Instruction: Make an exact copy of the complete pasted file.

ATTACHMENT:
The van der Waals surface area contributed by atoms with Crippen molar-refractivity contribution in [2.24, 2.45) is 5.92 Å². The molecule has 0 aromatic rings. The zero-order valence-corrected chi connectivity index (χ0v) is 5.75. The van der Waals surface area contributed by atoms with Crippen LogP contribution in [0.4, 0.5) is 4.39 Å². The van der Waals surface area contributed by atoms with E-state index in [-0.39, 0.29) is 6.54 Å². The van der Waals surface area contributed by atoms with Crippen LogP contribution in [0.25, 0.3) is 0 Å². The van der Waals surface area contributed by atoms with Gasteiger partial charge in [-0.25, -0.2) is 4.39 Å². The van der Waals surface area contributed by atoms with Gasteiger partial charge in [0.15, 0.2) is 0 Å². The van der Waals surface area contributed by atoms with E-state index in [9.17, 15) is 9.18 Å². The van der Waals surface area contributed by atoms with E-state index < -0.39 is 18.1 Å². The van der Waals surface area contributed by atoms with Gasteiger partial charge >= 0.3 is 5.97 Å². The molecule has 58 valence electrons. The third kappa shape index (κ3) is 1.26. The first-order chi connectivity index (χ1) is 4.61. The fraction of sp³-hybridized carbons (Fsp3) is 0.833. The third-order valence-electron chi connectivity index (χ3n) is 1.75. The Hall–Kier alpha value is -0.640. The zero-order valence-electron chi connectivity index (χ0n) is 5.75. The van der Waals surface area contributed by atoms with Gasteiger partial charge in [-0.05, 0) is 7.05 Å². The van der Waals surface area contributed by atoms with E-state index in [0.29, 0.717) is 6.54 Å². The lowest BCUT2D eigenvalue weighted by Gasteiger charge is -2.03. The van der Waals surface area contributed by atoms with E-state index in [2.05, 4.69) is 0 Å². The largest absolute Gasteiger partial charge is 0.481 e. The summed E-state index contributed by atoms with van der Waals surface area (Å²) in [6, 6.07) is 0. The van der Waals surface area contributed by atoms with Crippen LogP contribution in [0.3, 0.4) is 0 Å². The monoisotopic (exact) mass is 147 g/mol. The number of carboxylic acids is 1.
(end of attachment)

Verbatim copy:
The van der Waals surface area contributed by atoms with Crippen molar-refractivity contribution in [2.24, 2.45) is 5.92 Å². The molecule has 0 aromatic rings. The zero-order valence-corrected chi connectivity index (χ0v) is 5.75. The van der Waals surface area contributed by atoms with Crippen LogP contribution in [0.4, 0.5) is 4.39 Å². The van der Waals surface area contributed by atoms with E-state index in [-0.39, 0.29) is 6.54 Å². The van der Waals surface area contributed by atoms with Crippen LogP contribution in [0.25, 0.3) is 0 Å². The van der Waals surface area contributed by atoms with Gasteiger partial charge in [-0.25, -0.2) is 4.39 Å². The van der Waals surface area contributed by atoms with Gasteiger partial charge in [0.15, 0.2) is 0 Å². The van der Waals surface area contributed by atoms with E-state index in [9.17, 15) is 9.18 Å². The van der Waals surface area contributed by atoms with E-state index < -0.39 is 18.1 Å². The van der Waals surface area contributed by atoms with Gasteiger partial charge >= 0.3 is 5.97 Å². The molecule has 58 valence electrons. The third kappa shape index (κ3) is 1.26. The first-order chi connectivity index (χ1) is 4.61. The fraction of sp³-hybridized carbons (Fsp3) is 0.833. The third-order valence-electron chi connectivity index (χ3n) is 1.75. The Hall–Kier alpha value is -0.640. The zero-order valence-electron chi connectivity index (χ0n) is 5.75. The van der Waals surface area contributed by atoms with Gasteiger partial charge in [-0.05, 0) is 7.05 Å². The van der Waals surface area contributed by atoms with E-state index in [0.29, 0.717) is 6.54 Å². The lowest BCUT2D eigenvalue weighted by Gasteiger charge is -2.03. The van der Waals surface area contributed by atoms with E-state index in [2.05, 4.69) is 0 Å². The largest absolute Gasteiger partial charge is 0.481 e. The summed E-state index contributed by atoms with van der Waals surface area (Å²) in [6, 6.07) is 0. The van der Waals surface area contributed by atoms with Crippen LogP contribution in [0.3, 0.4) is 0 Å². The monoisotopic (exact) mass is 147 g/mol. The number of carboxylic acids is 1.